BRUNSWICK, Maine — Visitors in Brunswick this holiday season will find the town bustling like it hasn’t in years, hearkening back more than a decade ago to when Brunswick Naval Air Station was at its peak.
Heading into town along Pleasant Street, the Portland Diocese is building a 15,000-square-foot multipurpose building at St. John the Baptist Church and Catholic School.
A few blocks away across the street, a two-story rooftop aquaponic greenhouse rises over Tao Yuan, the first of three restaurants opened by chef Cara Stadler, a five-time semifinalist for the James Beard Rising Star Chef Award. Stadler plans to raise fish and plants for Tao Yuan and her two Portland restaurants, Bao Bao Dumpling House and Lio Restaurant, in the greenhouse.
A short walk from there is Maine Street — where all the storefronts are full. At the north end of Maine Street, overlooking the Androscoggin River, the 125,000-square-foot Fort Andross Mill Complex is full of artists, restaurants, a gym and several businesses — fully leased for the first time in decades, according to town officials.
At the south end, Bowdoin College is building four three-story residence halls along Park Row and renovating other buildings into student housing — a decision not due to increased enrollment but to “a need to enhance housing options for juniors and seniors,” a spokesman said Thursday.
Meanwhile, the 30,000-square-foot Roux Center for the Environment, on the site of the former Kappa Sigma fraternity, was open for the start of the fall semester, and work continues on a major project at Whittier Field that included rerouting Pine Street to make room for a new locker room facility.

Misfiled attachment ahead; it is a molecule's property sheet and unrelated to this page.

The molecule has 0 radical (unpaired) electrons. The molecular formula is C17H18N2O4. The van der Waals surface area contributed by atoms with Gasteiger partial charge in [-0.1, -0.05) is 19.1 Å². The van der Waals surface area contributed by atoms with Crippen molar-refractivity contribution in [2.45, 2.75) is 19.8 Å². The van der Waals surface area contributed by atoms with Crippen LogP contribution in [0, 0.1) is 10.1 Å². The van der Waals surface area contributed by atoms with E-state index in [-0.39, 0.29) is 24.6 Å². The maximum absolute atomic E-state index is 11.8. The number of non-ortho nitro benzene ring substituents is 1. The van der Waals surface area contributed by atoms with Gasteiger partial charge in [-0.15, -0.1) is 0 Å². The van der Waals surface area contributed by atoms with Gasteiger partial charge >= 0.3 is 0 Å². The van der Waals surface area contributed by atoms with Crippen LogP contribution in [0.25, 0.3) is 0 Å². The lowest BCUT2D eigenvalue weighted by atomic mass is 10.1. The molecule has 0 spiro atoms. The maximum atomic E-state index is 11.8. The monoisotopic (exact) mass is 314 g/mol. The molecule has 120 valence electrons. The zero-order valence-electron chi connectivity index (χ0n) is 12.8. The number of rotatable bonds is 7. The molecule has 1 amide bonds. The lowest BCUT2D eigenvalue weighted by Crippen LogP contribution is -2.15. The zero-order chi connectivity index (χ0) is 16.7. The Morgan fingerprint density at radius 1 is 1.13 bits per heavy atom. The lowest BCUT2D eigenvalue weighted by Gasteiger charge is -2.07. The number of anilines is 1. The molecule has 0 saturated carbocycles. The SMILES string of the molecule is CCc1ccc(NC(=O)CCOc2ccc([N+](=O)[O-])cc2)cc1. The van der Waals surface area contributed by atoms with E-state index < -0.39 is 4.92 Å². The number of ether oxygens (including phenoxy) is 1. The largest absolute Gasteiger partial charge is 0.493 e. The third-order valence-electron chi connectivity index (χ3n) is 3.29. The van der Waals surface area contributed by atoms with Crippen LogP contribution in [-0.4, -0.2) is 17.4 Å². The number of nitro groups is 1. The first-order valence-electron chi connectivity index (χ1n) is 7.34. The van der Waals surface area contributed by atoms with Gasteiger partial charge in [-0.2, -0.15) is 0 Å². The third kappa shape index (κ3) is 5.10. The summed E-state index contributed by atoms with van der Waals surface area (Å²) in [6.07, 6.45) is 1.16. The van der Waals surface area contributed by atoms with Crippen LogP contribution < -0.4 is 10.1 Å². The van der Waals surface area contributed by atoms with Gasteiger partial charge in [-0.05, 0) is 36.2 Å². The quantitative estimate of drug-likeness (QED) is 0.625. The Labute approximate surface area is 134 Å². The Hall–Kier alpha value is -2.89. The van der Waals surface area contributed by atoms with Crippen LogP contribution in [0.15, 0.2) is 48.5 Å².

Meanwhile, work continues on a new 70,000-square-foot elementary school, which broke ground last month at the site of the former Jordan Acres School on Jordan Avenue, a manageable walk from Maine Street.
Despite the high price tags and visibility of these projects, development farther east — at the former Brunswick Naval Air Station — is the driving force behind much of the town’s economic growth.
When federal officials voted in 2005 to close Brunswick Naval Air Station — at that time the state’s second-largest employer — town and redevelopment officials knew that marketing the property had to begin well in advance of the May 2011 closing ceremony.
Redevelop and reinvent
Despite the impressive facility handed over to the Midcoast Regional Redevelopment Authority, the entity charged with redeveloping the base — resurfaced runways, refurbished housing, airplane hangars and townhouses — the impact of losing 4,500 sailors and their families, as well as about 700 civilian employees, hit hard across multiple aspects of the community.
The thriving air base quickly shrank to a quiet ghost town of vacant buildings and runways, and public schools braced for lean times. Businesses of all sizes, from Borders to Friendly’s and Old Navy to Talbot’s, closed seemingly overnight.
Then, in 2008 the stock market crashed, and residential developments throughout town were put on hold.
By September 2011, four months after the last jets flew out of Brunswick, Steve Levesque, executive director of MRRA, had 10 companies doing business at Brunswick Landing — the new name for the former base — and MRRA had been named that year’s recipient of the Maine Development Foundation’s Champion of Economic Development.
The pace at which the once empty Navy base has been repopulated surprised everyone, said Brunswick Town Manager John Eldridge, who served as the town’s finance director at the time of the closure.
“I think the expectation was that it would come back at some point, but the turnaround has been quicker than I think people had imagined,” Eldridge said Tuesday. “Certainly, we’re grateful for that.”